Martinez, appointed to his post last September by Mayor James Hahn, who narrowly won the second spot for the May 17 runoff election, defended what he did, saying he was following secretary of state-approved procedures to mark over voters' incompletely filled out bubbles to make sure the InkaVote machines counted them.

But election experts say his action raises a number of troubling questions since the new InkaVote system was supposed to pick up even faint markings on the ballots and raised the possibility that ballots could be tampered with or changed.
I have said it before, and I will say it again.  If the machines can't read the ballots, bring in a team with representatives of the candidates to read them.  And record their actions with video.  But leave the ballots alone.

From the timing, I assume that the California Secretary of State who approved these "enhancements" was Kevin Shelley.  He resigned March 5 after a series of scandals.
Shelley, 49, is facing a variety of allegations. Among the most serious is a charge that he channeled up to $500,000 in federal Help America Vote Act funds to political cronies, including a former Shelley campaign manager, his campaign treasurer's law firm, former San Francisco Mayor Willie Brown's press secretary, and the son of a prominent Los Angeles County supervisor.
If the charges are true, I think I would rather have someone else establish procedures for clean elections.
- 1:07 PM, 13 March 2005   [link]

Sex Discrimination At The University Of Washington:  Professor Erin Pettit learned accidentally (she says) that some things just go better without guys around, so she set up a program that excluded them.  Judging by this sympathetic article, the New York Times approves entirely.

Dr. Pettit, her long hair braided into a mass of tiny plaits, is 33, but looks a good deal younger.   In addition to her research, she has made glaciers into the centerpiece of an unusual educational program.  Since 1999, she has been leading groups of high school girls on glaciology field trips in Washington, her home state.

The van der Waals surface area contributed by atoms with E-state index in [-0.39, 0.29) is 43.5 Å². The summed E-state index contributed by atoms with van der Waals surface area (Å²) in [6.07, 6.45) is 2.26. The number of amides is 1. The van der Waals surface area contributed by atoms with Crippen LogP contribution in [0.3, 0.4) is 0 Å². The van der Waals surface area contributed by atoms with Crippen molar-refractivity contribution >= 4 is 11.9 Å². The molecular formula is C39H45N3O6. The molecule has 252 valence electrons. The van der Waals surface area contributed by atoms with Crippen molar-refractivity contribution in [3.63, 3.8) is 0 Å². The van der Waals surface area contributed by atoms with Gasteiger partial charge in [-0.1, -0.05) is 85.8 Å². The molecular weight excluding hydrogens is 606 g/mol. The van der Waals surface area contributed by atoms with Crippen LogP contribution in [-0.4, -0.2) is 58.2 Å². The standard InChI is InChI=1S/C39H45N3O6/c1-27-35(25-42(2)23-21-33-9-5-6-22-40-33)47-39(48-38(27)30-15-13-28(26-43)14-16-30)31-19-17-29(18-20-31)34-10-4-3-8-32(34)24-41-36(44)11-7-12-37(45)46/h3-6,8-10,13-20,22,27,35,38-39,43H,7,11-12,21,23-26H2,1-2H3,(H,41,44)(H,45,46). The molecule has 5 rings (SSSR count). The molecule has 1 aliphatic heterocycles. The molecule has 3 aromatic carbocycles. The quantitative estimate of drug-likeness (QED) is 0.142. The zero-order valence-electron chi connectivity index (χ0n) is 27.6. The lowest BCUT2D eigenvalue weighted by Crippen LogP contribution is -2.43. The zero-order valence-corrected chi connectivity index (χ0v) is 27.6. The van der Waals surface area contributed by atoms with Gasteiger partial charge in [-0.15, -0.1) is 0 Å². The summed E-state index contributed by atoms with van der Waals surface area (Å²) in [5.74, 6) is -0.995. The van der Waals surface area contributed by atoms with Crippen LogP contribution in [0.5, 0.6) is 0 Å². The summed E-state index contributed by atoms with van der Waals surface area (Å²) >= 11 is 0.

During these demanding trips, the girls, ages 16 to 18, learn the scientific method, not only how to form a hypothesis but how to test it, as well as mountaineering and wilderness skills.  "I wanted to bring these two things together," Dr. Pettit said, "the intellectual challenge of trying to do science in the field and the physical challenge of living outdoors."
. . .
Dr. Pettit started the program, which was originally open to all students, at the University of Washington while she was working on her doctorate.  The first year, however, only girls applied, despite the program's arduous schedule.

Dr. Pettit had chosen to take the group to the South Cascade Glacier, one of two glaciers the United States Geological Survey has been studying continuously for half a century.

Just getting there required a two-day hike on primitive trails; each girl carried her own gear and provisions.  "That single-sex experience was so positive," Dr. Pettit said, "after that I knew I had to find an organization that would let me do it just for them."  As a public institution the university could not offer a program exclusively for one sex.

Perhaps I am too suspicious, but I have my doubts that only girls wanted to be in the program.   Most likely, Pettit discouraged any boys who inquired.

As those who have followed our high schools know, boys and girls had roughly the same level of achievement a few decades ago.  Now, boys are doing much worse than girls.  Professor Pettit wants to widen that gap.  Why she thinks that would be good for society is not discussed in the article.  Nor does anyone explain why the taxpayers of Washington, who outlawed sex discrimination by initiative, should subsidize, however indirectly, such efforts.

Cross posted at Sound Politics.
- 5:57 AM, 13 March 2005   [link]

Watch Out For Those Pencil Cases!  Another threat to school safety is banned.
The common pencil case has become the latest item to be banned by a school head teacher.

Generations of children have stored their rulers, pens and pencils in the seemingly innocuous educational accessories.

But not any more, at least not at St Anne's primary school, in Denton, Manchester.  Glenys Dyer, the school's head, issued her ban after one of her pupils was accidentally "stabbed" with a letter opener.